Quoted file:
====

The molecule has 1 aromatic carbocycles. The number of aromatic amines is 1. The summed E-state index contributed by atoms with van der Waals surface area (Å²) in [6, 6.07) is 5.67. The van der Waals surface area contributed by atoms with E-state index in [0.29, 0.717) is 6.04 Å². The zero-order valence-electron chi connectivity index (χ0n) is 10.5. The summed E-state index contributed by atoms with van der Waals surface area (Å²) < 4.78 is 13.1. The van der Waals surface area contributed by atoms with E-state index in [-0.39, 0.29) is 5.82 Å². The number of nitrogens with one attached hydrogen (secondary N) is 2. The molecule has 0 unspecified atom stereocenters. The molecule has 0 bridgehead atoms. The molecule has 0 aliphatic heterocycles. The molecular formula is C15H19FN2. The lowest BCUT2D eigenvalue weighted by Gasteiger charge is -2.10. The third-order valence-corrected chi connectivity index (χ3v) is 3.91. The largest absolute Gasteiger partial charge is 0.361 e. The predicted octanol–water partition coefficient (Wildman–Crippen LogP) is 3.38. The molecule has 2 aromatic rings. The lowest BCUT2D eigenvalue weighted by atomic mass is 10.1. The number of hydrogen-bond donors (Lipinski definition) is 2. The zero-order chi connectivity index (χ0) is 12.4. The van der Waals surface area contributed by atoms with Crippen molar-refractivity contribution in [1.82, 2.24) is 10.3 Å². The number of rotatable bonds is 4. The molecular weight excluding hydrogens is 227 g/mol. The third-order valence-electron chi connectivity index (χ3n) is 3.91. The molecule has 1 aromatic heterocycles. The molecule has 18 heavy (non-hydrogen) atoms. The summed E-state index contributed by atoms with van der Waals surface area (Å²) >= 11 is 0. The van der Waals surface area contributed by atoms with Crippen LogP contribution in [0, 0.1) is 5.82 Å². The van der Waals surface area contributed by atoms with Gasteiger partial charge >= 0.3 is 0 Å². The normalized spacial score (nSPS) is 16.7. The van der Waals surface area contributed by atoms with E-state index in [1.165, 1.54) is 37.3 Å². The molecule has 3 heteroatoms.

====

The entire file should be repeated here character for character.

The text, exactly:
The molecule has 1 aromatic carbocycles. The number of aromatic amines is 1. The summed E-state index contributed by atoms with van der Waals surface area (Å²) in [6, 6.07) is 5.67. The van der Waals surface area contributed by atoms with E-state index in [0.29, 0.717) is 6.04 Å². The zero-order valence-electron chi connectivity index (χ0n) is 10.5. The summed E-state index contributed by atoms with van der Waals surface area (Å²) < 4.78 is 13.1. The van der Waals surface area contributed by atoms with E-state index in [-0.39, 0.29) is 5.82 Å². The number of nitrogens with one attached hydrogen (secondary N) is 2. The molecule has 0 unspecified atom stereocenters. The molecule has 0 bridgehead atoms. The molecule has 0 aliphatic heterocycles. The molecular formula is C15H19FN2. The lowest BCUT2D eigenvalue weighted by Gasteiger charge is -2.10. The third-order valence-corrected chi connectivity index (χ3v) is 3.91. The largest absolute Gasteiger partial charge is 0.361 e. The predicted octanol–water partition coefficient (Wildman–Crippen LogP) is 3.38. The molecule has 2 aromatic rings. The lowest BCUT2D eigenvalue weighted by atomic mass is 10.1. The number of hydrogen-bond donors (Lipinski definition) is 2. The zero-order chi connectivity index (χ0) is 12.4. The van der Waals surface area contributed by atoms with Crippen molar-refractivity contribution in [1.82, 2.24) is 10.3 Å². The number of rotatable bonds is 4. The molecular weight excluding hydrogens is 227 g/mol. The third-order valence-electron chi connectivity index (χ3n) is 3.91. The molecule has 1 aromatic heterocycles. The molecule has 18 heavy (non-hydrogen) atoms. The summed E-state index contributed by atoms with van der Waals surface area (Å²) >= 11 is 0. The van der Waals surface area contributed by atoms with Crippen LogP contribution in [0, 0.1) is 5.82 Å². The van der Waals surface area contributed by atoms with Gasteiger partial charge >= 0.3 is 0 Å². The normalized spacial score (nSPS) is 16.7. The van der Waals surface area contributed by atoms with E-state index in [1.165, 1.54) is 37.3 Å². The molecule has 3 heteroatoms.